But, and there is always a but with VAR, its arrival is getting us all to ask a huge internal question about the beautiful game: is this what we really want? Should every minute detail be scrutinized a la the NFL? Is this the direction we want to head in?

Whether we like it or not, that is the direction we are heading in. The system is being used in the FA Cup and League Cup in England this season, and in the knockout round of the UEFA Champions League for the first time. It is something we are going to hear a lot more about in the coming weeks and months.

Like any change in system there are positives and negatives.

Positive: I attended the Southampton versus Derby County FA Cup third round replay on Wednesday. Derby had one goal which looked perfectly fine ruled out via VAR, and one goal stood which looked offside. Both calls were correct when the replays were shown and there was tension in the stadium as the referee waited to announce the decision. It was all rather smooth and, most importantly, the correct decisions were made.

Negative: The fact that Derby were denied a wonderful team goal due to the heel of their striker being offside seems totally against the spirit of the game, and so to does Jack Stephens‘ right heel playing four players onside for Derby’s first goal. When you zoom in and slow down the footage, you can see that the decisions are technically correct. But there is an argument to be made that VAR is taking things too far.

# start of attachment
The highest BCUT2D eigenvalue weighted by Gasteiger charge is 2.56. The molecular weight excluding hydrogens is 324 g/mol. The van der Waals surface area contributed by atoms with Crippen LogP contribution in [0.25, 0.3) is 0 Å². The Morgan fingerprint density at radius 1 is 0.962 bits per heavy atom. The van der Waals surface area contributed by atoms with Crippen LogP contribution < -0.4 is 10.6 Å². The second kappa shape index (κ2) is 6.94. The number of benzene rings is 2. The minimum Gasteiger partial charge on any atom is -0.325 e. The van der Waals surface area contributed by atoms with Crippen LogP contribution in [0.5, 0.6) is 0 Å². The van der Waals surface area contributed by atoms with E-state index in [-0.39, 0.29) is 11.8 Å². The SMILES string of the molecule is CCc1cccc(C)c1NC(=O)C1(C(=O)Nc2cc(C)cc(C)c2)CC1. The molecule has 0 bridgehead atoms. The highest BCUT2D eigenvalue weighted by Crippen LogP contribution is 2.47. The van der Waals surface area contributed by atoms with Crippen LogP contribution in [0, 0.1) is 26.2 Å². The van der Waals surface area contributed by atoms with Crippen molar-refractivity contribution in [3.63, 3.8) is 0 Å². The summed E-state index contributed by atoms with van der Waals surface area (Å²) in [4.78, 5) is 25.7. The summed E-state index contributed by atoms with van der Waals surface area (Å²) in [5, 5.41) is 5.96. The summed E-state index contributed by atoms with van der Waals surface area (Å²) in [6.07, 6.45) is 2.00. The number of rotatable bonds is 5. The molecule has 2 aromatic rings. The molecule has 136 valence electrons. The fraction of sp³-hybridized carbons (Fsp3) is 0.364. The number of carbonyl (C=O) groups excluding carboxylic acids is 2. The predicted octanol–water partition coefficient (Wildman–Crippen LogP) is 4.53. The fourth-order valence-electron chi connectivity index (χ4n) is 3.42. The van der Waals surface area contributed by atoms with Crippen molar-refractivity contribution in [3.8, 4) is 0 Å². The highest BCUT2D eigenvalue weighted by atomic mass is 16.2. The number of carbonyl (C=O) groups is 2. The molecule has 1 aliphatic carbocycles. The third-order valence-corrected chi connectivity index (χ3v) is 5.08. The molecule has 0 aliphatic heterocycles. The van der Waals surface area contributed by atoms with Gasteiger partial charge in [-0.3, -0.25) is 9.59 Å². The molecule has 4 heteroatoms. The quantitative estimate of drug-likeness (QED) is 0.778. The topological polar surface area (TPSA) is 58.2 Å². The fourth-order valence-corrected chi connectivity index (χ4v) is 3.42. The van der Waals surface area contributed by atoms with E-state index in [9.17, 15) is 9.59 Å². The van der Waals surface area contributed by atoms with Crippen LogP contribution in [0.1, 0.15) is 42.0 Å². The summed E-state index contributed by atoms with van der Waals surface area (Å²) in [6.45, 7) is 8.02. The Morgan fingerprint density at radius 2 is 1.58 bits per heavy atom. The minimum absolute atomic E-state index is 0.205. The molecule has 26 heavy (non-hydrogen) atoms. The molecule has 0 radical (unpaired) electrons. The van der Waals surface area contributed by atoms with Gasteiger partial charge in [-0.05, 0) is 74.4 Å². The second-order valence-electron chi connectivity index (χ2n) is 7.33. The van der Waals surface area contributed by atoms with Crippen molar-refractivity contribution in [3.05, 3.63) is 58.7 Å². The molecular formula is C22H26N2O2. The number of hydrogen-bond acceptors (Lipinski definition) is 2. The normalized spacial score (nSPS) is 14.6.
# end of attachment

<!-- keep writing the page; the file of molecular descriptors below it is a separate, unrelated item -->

Chants of “VAR, VAR” were heard by both sets of fans as youngsters made the square hand gesture as they called for VAR to be used time and time again. It is fun now, because it is new, but in a few years time we may all look down in the pub as we swill the remnants of a pint and say something along the lines of: “I miss the old days before VAR.”

Referees and linesman will probably miss it too, because their role in the game will still be important but their responsibility is diminished.

The debates will continue about certain decisions with or without VAR. Take the Harry Kane penalty kick against Chelsea in the League Cup for example. Was that incident a “clear and obvious” error? That is what VAR is supposed to be used for and that is where the gray area still exists.

When VAR was used at St Mary’s a message was displayed on the big screens saying a goal was being checked, or a possible penalty decision was being looked at. It all worked quite well and certainly added drama to proceedings. Could replays be shown live on the big screens at stadiums in Premier League grounds to offer greater transparency to fans and players? Or would that cause riots if the VAR images were still inconclusive? It is a tricky tightrope to walk.

VAR will get the vast majority of decisions correct, but how often it is used and how heavily referees rely on it will determine if the system is going to be successful long-term.

We are about to find out if VAR is here to stay and if it is what we really want.

Right now, there is no going back.